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Images in Neurology |

Radiation-Induced Myelopathy:  Treatment With Bevacizumab

Marc C. Chamberlain, MD; Keith D. Eaton, MD; James Fink, MD
Arch Neurol. 2011;68(12):1608-1609. doi:10.1001/archneurol.2011.621.
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A 54-year-old man with previously treated (chemoradiation and surgery without concurrent corticosteroids) squamous cell carcinoma of the right tonsil developed a paraparesis and thoracic truncal sensory disturbance at T3 after completing 15 months of cisplatin-based chemoradiotherapy (estimated spinal cord dose, 4800 cGy [to convert centigray to rad, multiply by 100]). The clinical and radiographic findings (Figure, A and B) were consistent with delayed late radiation myelitis. Treatment was initiated with 4 cycles of bevacizumab (5 mg/kg once every 2 weeks), resulting in clinical stabilization and apparent regression by radiography (Figure, C and D). Following treatment with bevacizumab only, the patient was able to resume playing golf and ambulated without an assistive device.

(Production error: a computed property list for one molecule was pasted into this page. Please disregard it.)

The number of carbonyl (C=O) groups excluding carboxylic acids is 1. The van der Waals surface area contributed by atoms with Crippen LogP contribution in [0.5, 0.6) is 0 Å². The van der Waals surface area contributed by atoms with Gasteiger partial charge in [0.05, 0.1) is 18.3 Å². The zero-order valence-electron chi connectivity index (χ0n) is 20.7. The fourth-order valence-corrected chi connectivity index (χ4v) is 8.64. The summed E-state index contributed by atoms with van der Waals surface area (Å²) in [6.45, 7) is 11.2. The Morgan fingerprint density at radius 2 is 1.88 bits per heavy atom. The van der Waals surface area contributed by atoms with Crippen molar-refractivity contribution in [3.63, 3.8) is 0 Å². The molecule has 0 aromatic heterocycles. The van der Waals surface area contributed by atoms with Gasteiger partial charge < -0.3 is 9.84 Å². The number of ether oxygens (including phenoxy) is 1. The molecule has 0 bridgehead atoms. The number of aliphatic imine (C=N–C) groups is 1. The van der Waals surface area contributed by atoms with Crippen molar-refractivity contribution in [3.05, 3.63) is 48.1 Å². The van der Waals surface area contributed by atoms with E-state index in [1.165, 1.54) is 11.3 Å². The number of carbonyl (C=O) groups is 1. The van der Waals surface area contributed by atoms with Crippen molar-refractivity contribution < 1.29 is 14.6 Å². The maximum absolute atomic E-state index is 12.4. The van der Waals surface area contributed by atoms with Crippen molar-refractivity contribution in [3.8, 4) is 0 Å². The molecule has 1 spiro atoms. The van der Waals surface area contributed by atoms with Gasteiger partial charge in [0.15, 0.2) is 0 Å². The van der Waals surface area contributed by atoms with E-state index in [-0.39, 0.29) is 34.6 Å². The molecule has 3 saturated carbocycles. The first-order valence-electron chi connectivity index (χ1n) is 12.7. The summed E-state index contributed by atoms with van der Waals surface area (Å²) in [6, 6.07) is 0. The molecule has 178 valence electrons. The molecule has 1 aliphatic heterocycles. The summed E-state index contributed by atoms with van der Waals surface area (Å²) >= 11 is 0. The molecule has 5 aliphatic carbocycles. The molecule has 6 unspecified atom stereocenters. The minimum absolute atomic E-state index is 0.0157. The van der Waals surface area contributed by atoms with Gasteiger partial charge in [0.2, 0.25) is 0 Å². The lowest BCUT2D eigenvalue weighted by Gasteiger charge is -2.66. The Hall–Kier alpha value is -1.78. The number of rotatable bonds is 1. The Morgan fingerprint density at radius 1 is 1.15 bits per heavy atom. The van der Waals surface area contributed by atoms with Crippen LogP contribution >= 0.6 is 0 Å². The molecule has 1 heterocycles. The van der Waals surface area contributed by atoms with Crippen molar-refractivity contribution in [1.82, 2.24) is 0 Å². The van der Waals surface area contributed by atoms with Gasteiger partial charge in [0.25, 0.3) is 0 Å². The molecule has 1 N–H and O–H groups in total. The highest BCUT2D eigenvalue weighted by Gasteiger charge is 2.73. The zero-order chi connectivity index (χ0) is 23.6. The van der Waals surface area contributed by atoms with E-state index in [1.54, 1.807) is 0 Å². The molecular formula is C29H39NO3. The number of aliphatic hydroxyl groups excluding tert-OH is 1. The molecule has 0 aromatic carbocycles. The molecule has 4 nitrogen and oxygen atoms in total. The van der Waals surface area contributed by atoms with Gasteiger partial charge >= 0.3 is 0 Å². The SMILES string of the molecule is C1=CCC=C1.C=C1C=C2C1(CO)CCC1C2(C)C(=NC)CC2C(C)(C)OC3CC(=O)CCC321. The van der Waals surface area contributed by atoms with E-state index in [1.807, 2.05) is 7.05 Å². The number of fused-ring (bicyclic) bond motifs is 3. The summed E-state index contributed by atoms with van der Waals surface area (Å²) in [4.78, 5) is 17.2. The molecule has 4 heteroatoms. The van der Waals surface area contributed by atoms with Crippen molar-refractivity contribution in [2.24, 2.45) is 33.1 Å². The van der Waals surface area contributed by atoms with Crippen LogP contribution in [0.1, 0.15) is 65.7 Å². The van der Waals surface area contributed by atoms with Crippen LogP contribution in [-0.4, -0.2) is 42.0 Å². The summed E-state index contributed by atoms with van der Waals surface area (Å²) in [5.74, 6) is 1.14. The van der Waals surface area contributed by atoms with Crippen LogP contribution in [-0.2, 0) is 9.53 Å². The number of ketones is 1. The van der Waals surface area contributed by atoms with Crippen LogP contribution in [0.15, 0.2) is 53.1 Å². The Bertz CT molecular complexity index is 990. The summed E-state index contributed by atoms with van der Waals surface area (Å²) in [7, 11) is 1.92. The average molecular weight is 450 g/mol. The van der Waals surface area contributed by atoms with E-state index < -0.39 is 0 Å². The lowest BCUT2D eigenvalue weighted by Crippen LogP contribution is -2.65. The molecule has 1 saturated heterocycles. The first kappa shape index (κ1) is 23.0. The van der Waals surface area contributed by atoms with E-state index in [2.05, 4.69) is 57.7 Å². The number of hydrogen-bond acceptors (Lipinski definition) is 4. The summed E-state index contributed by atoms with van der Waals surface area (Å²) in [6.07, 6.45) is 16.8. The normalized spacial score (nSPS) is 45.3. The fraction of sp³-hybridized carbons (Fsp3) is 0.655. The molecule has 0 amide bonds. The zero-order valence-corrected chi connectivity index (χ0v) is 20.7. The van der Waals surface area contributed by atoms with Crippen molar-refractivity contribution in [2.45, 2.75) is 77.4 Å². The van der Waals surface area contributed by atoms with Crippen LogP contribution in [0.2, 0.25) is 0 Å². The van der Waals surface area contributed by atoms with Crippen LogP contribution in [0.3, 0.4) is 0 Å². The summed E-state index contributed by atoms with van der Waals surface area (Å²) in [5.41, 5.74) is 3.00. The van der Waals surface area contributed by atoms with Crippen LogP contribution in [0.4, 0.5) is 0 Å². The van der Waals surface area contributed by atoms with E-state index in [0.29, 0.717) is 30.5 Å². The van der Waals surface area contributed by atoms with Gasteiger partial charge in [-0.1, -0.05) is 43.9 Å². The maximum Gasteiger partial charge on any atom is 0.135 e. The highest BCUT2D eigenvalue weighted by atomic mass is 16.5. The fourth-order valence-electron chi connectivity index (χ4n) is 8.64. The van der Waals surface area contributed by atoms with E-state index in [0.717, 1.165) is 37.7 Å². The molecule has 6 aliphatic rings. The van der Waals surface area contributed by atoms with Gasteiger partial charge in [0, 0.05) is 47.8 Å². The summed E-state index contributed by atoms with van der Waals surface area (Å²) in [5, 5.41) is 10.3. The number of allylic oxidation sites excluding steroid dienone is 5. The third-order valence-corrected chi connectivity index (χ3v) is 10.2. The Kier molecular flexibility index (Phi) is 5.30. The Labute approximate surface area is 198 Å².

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Figure. Postradiation myelitis before and after bevacizumab therapy. Sagittal postgadolinium T1 with fat suppression (A) and T2 images (B) show intramedullary nodular enhancement at the C7-T1 level (A, arrow) with cord edema extending from C5 to T4 (B, arrowheads). Follow-up images after bevacizumab therapy (C and D) show complete resolution of these findings.

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